Mike Alberti is the winner of our 2014 Sweet Corn Short Fiction Contest. Our Fiction Editor Chloe Clark recently caught up with him for an email interview.
1.) What inspired the writing of “The Gully?”
It was a combination of things, but I think it began with the imagery of the setting. Last year, I drove from Albuquerque, where I’m from, to Minneapolis, where I live. On the way I drove across Eastern Colorado and Nebraska and Iowa, and that was a landscape that I had never really seen before. Just the glimpse of the Great Plains that I was able to see from the window of a car was mesmerizing to me, but I realized that I didn’t have the language to think about it. I didn’t really know what a gully was, or a bluff or a headland. I couldn’t name what I was seeing, and that became the catalyst for the story: a character who has lost touch with the landscape he grew up with.
I also wanted to explore the connections between language, landscape, and violence. I think we sometimes tend to talk about the natural world like we own it, or control it, and that’s very dangerous. It’s also dangerous to deny our agency ⎯ I’m thinking about climate change ⎯ but to think of and talk about ourselves as masters of the earth seems both delusional and imperious: when it doesn’t rain there’s not much you can do about it. That kind of domineering attitude can be used to justify all kinds of things, and I think probably leads to alienation, not only from the natural world, but from each other, as well.
I actually had been writing my way around this story for a while, had done a good deal of research, and I had a lot of the material for it already ⎯ the setting, the characters ⎯ but it wasn’t coming together. Then one day, for some reason, the dog worked his way in there and after that he kind of became the still point at the center, with the rest of the story revolving around this one incident.
2.) This may go along with the first question, but did you grow up in a community similar to the one you depict?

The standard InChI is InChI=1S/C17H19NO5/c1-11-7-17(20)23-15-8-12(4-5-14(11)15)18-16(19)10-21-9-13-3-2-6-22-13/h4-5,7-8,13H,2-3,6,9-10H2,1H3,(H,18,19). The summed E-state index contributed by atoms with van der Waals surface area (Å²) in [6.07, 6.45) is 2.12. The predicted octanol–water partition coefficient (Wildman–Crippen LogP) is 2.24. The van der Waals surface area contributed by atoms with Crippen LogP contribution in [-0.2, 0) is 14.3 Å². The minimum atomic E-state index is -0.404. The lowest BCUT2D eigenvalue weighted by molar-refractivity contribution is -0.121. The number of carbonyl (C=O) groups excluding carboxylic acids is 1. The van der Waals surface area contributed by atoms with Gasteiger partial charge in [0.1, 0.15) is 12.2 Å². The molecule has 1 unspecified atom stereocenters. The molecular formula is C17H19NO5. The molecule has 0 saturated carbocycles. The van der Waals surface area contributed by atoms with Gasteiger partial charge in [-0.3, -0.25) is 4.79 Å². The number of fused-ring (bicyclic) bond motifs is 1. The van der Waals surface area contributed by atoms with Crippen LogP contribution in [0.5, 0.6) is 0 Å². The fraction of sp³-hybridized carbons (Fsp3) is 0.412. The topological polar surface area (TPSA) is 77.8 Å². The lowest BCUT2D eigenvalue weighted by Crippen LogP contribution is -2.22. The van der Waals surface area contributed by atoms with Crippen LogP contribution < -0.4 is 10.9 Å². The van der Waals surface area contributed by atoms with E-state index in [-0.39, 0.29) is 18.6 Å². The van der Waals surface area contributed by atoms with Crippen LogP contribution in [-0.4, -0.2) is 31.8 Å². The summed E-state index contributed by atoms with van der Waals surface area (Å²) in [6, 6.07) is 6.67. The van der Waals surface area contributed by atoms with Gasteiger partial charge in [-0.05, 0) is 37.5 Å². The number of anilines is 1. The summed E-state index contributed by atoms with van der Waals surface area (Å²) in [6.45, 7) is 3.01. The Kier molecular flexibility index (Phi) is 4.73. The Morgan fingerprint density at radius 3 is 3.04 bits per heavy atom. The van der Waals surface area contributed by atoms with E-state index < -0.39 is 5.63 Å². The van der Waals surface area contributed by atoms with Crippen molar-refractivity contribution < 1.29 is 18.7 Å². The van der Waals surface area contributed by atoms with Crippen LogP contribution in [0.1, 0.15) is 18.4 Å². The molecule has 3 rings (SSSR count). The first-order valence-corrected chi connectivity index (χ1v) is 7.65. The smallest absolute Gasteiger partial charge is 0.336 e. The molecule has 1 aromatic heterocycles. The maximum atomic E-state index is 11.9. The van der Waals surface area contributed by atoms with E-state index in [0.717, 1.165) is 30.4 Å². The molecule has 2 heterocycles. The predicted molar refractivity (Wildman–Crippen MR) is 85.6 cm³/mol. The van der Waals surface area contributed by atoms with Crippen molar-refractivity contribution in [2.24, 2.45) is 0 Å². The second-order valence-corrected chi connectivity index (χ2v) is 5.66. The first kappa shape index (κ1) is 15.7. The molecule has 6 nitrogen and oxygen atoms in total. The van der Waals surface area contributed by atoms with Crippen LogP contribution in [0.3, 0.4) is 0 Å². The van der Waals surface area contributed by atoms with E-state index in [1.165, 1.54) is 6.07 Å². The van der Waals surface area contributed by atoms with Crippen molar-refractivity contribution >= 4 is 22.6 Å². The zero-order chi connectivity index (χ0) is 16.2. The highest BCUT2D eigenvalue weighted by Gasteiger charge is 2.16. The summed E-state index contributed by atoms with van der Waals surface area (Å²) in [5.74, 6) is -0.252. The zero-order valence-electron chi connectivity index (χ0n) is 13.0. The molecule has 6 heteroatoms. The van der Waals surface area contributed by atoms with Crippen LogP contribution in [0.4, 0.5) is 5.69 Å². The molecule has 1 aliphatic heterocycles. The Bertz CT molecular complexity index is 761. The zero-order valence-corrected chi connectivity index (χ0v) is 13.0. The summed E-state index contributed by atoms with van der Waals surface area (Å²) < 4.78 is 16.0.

No, I grew up in Albuquerque, though some of the places where I’ve lived have affinities with the community in the story. I’ve always been fascinated with very insular fictional settings, small contained worlds, so may of my stories seem to take place in small towns. I did do some research though, on the geography and the history of the region, especially the troubled recent economic and agricultural history, because I wanted the story to ring true to people who actually live there. But, in the end, it’s mostly imaginary.
3.) What is your writing process like?
I wish I had a good answer to this question, but I’m still figuring it out myself! It seems to change with every story. I try (and often fail) to write for a while every morning. Usually I have to start a story over several times, making slightly more progress each time, until I find a voice that can carry me all the way to the end. When I finish a first draft I like to put it away and work on other things for a while ⎯ at least a month but often more ⎯ so that I can come back to it with fresh eyes. Sometimes I abandon a story at that point, but if it still resonates when I pick it up again, then I like to do a kind of “self-workshop” where I write myself a letter about the story, as honestly as I can. After I address those criticisms in revision (which can take a long time), then it’s time to show it to people. It’s a pretty slow process.
4.) How long have you been writing and what got you started in writing?
I’ve been writing since high school, and writing “seriously” since college, though there have been some gaps. I think I must have started writing in an English class in high school, but I actually don’t remember the moment I thought, “I’m going to try this now.” I know that I have had a number of incredibly supportive teachers, without whom writing might not have morphed from hobby to passion.
5.) Who are some authors who have inspired you?
Too many to list, but the writers who I think most inspired this story are Alice Munro, David Means, Stephanie Vaughn (in particular her story “Dog Heaven,” which is just such an incredible story), Junot Diaz (especially the stories in Drown), and William Maxwell (especially So Long, See You Tomorrow, which I actually read after I had finished a draft of “The Gully” but which was helpful in revision). I also took a lot of inspiration from the poetry of Richard Hugo and Alice Notley.
More generally, the writers I come back to again and again include Alice Munro, Cormac McCarthy, Roberto Bolaño, and especially Virginia Woolf.